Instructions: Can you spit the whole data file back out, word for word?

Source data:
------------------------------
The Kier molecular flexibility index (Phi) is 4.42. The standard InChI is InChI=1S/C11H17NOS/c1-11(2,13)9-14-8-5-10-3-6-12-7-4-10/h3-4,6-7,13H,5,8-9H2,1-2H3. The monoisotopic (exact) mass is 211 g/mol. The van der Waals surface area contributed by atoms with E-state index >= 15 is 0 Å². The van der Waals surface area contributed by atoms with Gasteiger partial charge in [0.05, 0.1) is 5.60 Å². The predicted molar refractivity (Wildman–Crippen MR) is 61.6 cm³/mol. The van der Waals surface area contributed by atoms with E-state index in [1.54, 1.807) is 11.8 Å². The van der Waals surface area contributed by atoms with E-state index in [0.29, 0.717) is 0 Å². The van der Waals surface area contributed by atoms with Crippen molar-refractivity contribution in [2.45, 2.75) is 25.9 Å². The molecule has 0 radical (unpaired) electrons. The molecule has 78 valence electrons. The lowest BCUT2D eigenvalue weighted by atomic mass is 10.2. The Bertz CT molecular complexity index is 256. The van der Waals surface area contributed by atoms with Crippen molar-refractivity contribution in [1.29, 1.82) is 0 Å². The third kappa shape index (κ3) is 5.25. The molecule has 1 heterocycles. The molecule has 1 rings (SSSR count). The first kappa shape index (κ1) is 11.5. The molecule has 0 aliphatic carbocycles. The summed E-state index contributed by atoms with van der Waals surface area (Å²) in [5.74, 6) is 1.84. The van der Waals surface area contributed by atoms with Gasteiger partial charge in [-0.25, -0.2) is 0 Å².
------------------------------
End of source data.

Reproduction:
The Kier molecular flexibility index (Phi) is 4.42. The standard InChI is InChI=1S/C11H17NOS/c1-11(2,13)9-14-8-5-10-3-6-12-7-4-10/h3-4,6-7,13H,5,8-9H2,1-2H3. The monoisotopic (exact) mass is 211 g/mol. The van der Waals surface area contributed by atoms with E-state index >= 15 is 0 Å². The van der Waals surface area contributed by atoms with Gasteiger partial charge in [0.05, 0.1) is 5.60 Å². The predicted molar refractivity (Wildman–Crippen MR) is 61.6 cm³/mol. The van der Waals surface area contributed by atoms with E-state index in [1.54, 1.807) is 11.8 Å². The van der Waals surface area contributed by atoms with E-state index in [0.29, 0.717) is 0 Å². The van der Waals surface area contributed by atoms with Crippen molar-refractivity contribution in [2.45, 2.75) is 25.9 Å². The molecule has 0 radical (unpaired) electrons. The molecule has 78 valence electrons. The lowest BCUT2D eigenvalue weighted by atomic mass is 10.2. The Bertz CT molecular complexity index is 256. The van der Waals surface area contributed by atoms with Crippen molar-refractivity contribution in [1.29, 1.82) is 0 Å². The third kappa shape index (κ3) is 5.25. The molecule has 1 heterocycles. The molecule has 1 rings (SSSR count). The first kappa shape index (κ1) is 11.5. The molecule has 0 aliphatic carbocycles. The summed E-state index contributed by atoms with van der Waals surface area (Å²) in [5.74, 6) is 1.84. The van der Waals surface area contributed by atoms with Gasteiger partial charge in [-0.25, -0.2) is 0 Å².